During 2022, investors and market analysts have tried many times to call the peak in the US Federal Reserve’s hawkishness. Practically all Fed meetings this year were followed by a temporary drop in rates and a bounce in equity markets. The longest recovery was during the summer as the market considered Powell’s speech after the July Fed meeting to be slightly more dovish. But all these rebounds failed as the Fed board members thereafter stuck to the key message that more hikes were needed to squash inflation. In the last few weeks, markets have finally acknowledged receipt of this key message and all remaining optimism of a quick pivot has disappeared. This is actually good news for the Fed as its efforts to cool down the economy were hampered earlier this year by the lack of passthrough of its hikes. With the continued market rout in September, a 60/40 portfolio (60% stocks/40% bonds – representative asset allocation for US institutional investors) has now lost more than 20% in 2022. Combined with the strong rise of the dollar and mortgage rates, we can safely say that the Fed has succeeded in achieving a significant tightening of financial conditions. So how about that pivot?
The Fed is widely expected to hike at least a total of 100 basis points during its next two meetings in November and December, which would bring its Fed Funds rate to at least 4%. This will make it the fastest rate hike cycle in the last 25 years, and it is no wonder that markets have started to fear the Fed. Other central banks are forced to follow these hikes, otherwise they will face a weakening currency and even higher inflation numbers. The UK LDI crisis last week can be considered as the first major fallout of the global hiking cycle. The sudden dramatic rise of UK long-end yields show that a combination of quick rate hikes, high financial leverage and unsustainable sovereign deficits can cause frightful damage to financial markets. A classic example of Warren Buffett’s quote: “only when the tide goes out do you discover who’s been swimming naked”. The Bank of England quickly provided a blanket to the UK bond market but at the same time warned it will continue to pursue a tighter monetary policy and thus managed to save the pound as well, at least for now.
More trouble on the horizon
We can expect more problems in financial markets in the next few months as the cumulative effect of the rate hikes starts to move through the economy. House prices will drop considerably, taking to account higher mortgage rates. In the UK, you can consider yourself lucky to even get a mortgage now that some major lenders have stopped providing them due to the ongoing rate volatility. Share buybacks, which have supported equity markets for many years, will be reduced as the financing costs have increased and earnings start to fall. At some point, companies will start to decrease their pace of hiring, and the labor market will start to turn, and unemployment will rise. Up to now, the US job market has been surprisingly resilient, with weekly jobless claims still around their lowest levels of this cycle. As US consumers are running out of savings to support their spending and margins remain under pressure of rising costs, we should see a softening of the labor market conditions very soon. I also think that US inflation numbers can start to show some levelling-off in the coming months, so the chances of a Fed pivot in the coming meetings have increased.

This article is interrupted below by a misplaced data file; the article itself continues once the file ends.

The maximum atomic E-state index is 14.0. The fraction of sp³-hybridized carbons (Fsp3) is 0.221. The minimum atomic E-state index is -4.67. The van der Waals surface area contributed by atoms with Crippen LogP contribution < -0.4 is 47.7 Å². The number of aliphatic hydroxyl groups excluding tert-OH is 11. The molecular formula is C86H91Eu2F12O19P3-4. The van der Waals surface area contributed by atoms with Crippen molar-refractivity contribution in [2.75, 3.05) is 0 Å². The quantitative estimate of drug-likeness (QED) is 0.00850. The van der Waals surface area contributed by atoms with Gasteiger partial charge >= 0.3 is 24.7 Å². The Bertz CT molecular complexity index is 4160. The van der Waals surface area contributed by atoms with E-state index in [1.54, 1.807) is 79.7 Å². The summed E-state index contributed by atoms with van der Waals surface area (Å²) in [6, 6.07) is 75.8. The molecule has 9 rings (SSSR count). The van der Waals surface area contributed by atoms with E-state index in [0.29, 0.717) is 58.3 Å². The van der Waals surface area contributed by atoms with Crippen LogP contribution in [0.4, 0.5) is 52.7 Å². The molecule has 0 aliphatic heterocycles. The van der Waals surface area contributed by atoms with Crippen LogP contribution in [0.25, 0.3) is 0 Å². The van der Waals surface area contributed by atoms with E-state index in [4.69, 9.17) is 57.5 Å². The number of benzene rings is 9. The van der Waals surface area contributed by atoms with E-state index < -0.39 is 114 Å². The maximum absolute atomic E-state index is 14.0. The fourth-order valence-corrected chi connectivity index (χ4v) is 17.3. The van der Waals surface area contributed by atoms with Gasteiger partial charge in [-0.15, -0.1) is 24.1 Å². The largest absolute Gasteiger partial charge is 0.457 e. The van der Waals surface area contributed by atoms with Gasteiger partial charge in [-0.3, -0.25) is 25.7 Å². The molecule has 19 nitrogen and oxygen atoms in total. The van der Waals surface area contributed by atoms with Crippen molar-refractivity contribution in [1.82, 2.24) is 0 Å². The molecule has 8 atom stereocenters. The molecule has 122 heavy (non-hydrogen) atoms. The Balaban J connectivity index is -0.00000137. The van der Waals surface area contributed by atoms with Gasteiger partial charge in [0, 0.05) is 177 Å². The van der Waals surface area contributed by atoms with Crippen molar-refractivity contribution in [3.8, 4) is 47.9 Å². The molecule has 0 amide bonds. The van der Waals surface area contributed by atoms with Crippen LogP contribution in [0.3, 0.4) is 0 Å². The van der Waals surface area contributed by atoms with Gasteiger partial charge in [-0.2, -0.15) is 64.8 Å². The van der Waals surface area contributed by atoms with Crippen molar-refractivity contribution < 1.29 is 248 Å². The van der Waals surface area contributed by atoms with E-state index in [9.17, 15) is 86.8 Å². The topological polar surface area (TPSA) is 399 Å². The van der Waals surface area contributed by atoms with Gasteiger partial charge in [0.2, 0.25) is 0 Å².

Unfortunately, risk assets will not find much comfort in less hawkish Fed comments and smaller future rate hikes. In the last 10 years, investors have had no alternative but to dive more into risk assets and long duration in search for yield. But with two-year US treasuries yielding 4.25%, they now have a risk-free asset available in an ultra-strong currency that offers a decent yield. Even if the Fed stops hiking after its December meeting, the lure of this yield will keep investors from plunging quickly into risk assets. The US bond market will stabilize, as the inflation monster has been slain, but risk assets still must face the accumulated effects of the monetary tightening cycle on the economy. A complete Fed pivot, with rate cuts and a removal of quantitative tightening, would only occur if there is a major accident in financial markets. All this will continue to provide a bearish backdrop during the fourth quarter. We might get our Fed pivot, but in my view, it is still too soon to call the bottom for risk assets.